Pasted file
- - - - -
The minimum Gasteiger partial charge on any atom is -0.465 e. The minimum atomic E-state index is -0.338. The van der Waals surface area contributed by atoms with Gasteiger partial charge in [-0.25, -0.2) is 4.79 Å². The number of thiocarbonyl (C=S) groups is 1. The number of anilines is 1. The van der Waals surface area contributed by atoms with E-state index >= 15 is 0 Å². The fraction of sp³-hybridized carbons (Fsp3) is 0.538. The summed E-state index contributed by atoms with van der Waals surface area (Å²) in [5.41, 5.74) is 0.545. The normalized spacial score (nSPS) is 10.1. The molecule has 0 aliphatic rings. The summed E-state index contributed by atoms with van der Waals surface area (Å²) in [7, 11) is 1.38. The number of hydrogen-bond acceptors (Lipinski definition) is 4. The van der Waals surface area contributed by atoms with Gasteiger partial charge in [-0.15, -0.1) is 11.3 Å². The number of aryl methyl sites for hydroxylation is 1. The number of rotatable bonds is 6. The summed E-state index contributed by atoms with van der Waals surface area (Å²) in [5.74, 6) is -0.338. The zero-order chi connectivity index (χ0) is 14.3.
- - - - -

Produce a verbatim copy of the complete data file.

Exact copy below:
The minimum Gasteiger partial charge on any atom is -0.465 e. The minimum atomic E-state index is -0.338. The van der Waals surface area contributed by atoms with Gasteiger partial charge in [-0.25, -0.2) is 4.79 Å². The number of thiocarbonyl (C=S) groups is 1. The number of anilines is 1. The van der Waals surface area contributed by atoms with E-state index >= 15 is 0 Å². The fraction of sp³-hybridized carbons (Fsp3) is 0.538. The summed E-state index contributed by atoms with van der Waals surface area (Å²) in [5.41, 5.74) is 0.545. The normalized spacial score (nSPS) is 10.1. The molecule has 0 aliphatic rings. The summed E-state index contributed by atoms with van der Waals surface area (Å²) in [7, 11) is 1.38. The number of hydrogen-bond acceptors (Lipinski definition) is 4. The van der Waals surface area contributed by atoms with Gasteiger partial charge in [-0.15, -0.1) is 11.3 Å². The number of aryl methyl sites for hydroxylation is 1. The number of rotatable bonds is 6. The summed E-state index contributed by atoms with van der Waals surface area (Å²) in [5.74, 6) is -0.338. The zero-order chi connectivity index (χ0) is 14.3.